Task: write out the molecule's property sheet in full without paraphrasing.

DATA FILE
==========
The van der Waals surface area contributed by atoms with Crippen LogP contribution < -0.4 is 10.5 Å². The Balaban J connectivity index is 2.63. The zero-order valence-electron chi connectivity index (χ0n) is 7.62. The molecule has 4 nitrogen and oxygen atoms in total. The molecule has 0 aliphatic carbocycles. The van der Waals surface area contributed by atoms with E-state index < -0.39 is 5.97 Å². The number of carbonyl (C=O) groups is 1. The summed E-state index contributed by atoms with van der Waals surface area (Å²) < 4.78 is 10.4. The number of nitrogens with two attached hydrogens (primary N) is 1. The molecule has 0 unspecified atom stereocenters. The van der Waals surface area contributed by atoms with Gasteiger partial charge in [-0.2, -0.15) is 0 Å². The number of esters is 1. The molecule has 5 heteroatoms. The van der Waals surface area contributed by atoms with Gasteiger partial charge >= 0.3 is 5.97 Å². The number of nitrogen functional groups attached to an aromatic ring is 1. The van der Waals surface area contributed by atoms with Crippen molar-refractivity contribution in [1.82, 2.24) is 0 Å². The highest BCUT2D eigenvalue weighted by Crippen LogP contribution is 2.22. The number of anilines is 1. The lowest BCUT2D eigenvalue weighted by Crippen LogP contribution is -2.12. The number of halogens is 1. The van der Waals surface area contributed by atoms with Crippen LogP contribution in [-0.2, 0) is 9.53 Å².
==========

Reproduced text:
The van der Waals surface area contributed by atoms with Crippen LogP contribution < -0.4 is 10.5 Å². The Balaban J connectivity index is 2.63. The zero-order valence-electron chi connectivity index (χ0n) is 7.62. The molecule has 4 nitrogen and oxygen atoms in total. The molecule has 0 aliphatic carbocycles. The van der Waals surface area contributed by atoms with E-state index < -0.39 is 5.97 Å². The number of carbonyl (C=O) groups is 1. The summed E-state index contributed by atoms with van der Waals surface area (Å²) < 4.78 is 10.4. The number of nitrogens with two attached hydrogens (primary N) is 1. The molecule has 0 unspecified atom stereocenters. The van der Waals surface area contributed by atoms with Gasteiger partial charge in [-0.2, -0.15) is 0 Å². The number of esters is 1. The molecule has 5 heteroatoms. The van der Waals surface area contributed by atoms with Gasteiger partial charge >= 0.3 is 5.97 Å². The number of nitrogen functional groups attached to an aromatic ring is 1. The van der Waals surface area contributed by atoms with Crippen molar-refractivity contribution in [1.82, 2.24) is 0 Å². The highest BCUT2D eigenvalue weighted by Crippen LogP contribution is 2.22. The number of anilines is 1. The lowest BCUT2D eigenvalue weighted by Crippen LogP contribution is -2.12. The number of halogens is 1. The van der Waals surface area contributed by atoms with Crippen LogP contribution in [-0.2, 0) is 9.53 Å².